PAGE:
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The Anticipated Positive Psychosocial Impact of Present Web-Based E-Health Services and Future Mobile Health Applications: An Investigation among Older Swedes

DOI: 10.1155/2013/509198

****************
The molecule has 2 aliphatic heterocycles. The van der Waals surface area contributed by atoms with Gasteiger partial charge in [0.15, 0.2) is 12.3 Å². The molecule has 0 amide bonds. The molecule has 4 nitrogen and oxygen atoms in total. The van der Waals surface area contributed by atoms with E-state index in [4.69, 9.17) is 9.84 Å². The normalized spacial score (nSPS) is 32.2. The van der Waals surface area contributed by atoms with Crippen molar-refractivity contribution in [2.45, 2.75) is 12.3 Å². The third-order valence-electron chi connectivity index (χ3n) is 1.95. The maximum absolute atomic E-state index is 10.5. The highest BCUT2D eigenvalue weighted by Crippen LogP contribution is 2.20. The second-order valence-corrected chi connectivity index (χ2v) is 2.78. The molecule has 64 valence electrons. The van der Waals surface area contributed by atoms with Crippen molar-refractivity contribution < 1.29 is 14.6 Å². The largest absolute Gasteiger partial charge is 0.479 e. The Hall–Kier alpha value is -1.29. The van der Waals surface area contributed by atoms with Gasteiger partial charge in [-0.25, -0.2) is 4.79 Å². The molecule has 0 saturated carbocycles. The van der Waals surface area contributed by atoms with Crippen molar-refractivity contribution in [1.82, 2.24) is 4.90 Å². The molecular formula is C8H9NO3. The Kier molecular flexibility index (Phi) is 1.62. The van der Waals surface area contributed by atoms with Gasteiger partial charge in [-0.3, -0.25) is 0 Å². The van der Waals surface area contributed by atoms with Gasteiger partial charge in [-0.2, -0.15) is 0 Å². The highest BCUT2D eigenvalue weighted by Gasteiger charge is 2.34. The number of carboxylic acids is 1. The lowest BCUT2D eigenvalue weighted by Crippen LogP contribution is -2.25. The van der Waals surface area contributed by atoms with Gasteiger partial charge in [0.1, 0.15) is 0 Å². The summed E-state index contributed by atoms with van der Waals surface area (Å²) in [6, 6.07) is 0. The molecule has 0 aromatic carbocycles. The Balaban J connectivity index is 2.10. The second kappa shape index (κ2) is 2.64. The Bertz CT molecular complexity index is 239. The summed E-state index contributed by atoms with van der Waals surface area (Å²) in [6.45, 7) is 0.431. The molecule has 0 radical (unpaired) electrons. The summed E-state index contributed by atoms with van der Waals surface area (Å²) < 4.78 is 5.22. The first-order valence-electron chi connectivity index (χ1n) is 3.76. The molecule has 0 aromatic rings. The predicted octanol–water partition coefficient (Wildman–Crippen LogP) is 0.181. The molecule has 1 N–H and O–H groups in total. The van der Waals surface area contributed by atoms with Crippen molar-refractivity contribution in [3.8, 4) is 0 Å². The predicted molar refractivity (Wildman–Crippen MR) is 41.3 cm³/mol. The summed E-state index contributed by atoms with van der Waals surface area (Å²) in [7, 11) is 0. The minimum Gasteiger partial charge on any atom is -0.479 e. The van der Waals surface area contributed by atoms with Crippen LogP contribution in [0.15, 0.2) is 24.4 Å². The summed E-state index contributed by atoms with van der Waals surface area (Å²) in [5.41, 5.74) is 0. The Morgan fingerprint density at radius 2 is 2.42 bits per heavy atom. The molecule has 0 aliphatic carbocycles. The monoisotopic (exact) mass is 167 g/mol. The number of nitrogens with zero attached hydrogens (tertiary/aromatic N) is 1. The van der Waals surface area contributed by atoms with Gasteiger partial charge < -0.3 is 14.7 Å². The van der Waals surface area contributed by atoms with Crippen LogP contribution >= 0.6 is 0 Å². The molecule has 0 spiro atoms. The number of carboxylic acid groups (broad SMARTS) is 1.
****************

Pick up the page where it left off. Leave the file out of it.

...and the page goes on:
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This study investigates the anticipated psychosocial impact of present web-based e-health services and future mobile health applications among older Swedes. Random sample’s of Swedish citizens aged 55 years old and older were given a survey containing two different e-health scenarios which respondents rated according to their anticipated psychosocial impact by means of the PIADS instrument. Results consistently demonstrated the positive anticipation of psychosocial impacts for both scenarios. The future mobile health applications scored more positively than the present web-based e-health services. An increase in age correlated positively to lower impact scores. These findings indicate that from a psychosocial perspective, web-based e-health services and mobile health applications are likely to positively impact quality of life. This knowledge can be helpful when tailoring and implementing e-health services that are directed to older people. 1. Introduction The world is facing an increasingly aging population which is presently placing heavy demand on health care services, and this continues into the future [1]. There are growing expectations that e-health will be the solution for these demands. E-health refers to “tools and services using information and communication technologies (ICTs) that can improve prevention, diagnosis, treatment, monitoring, and management and can benefit the entire community by improving access to care and quality of care and by making the health sector more efficient” [2]. The goal is to make e-health both more user-friendly and thus more widely accepted by involving patients in strategy, design, and implementation, as well as supporting the general increase in quality of life [2, 3]. European countries, such as Norway, Denmark, Germany, Greece, and Portugal, show steady development in using the Internet as a source for health information [4]. In Sweden, it is possible for citizens nationwide to use web-based e-health services offered by Swedish public health care providers to receive general e-health information online [5], receive personalized web-based e-health services (e.g., online e-prescription renewal), ask their doctors questions online, obtain medical devices, and reschedule doctor appointments [6, 7]. The next generation of e-health systems is mobile health applications that are “considered as the strongest contribution for the next generation e-health systems” [8]. These applications act closely with an individual and “focus on serving the needs of the user by providing widespread access to relevant information


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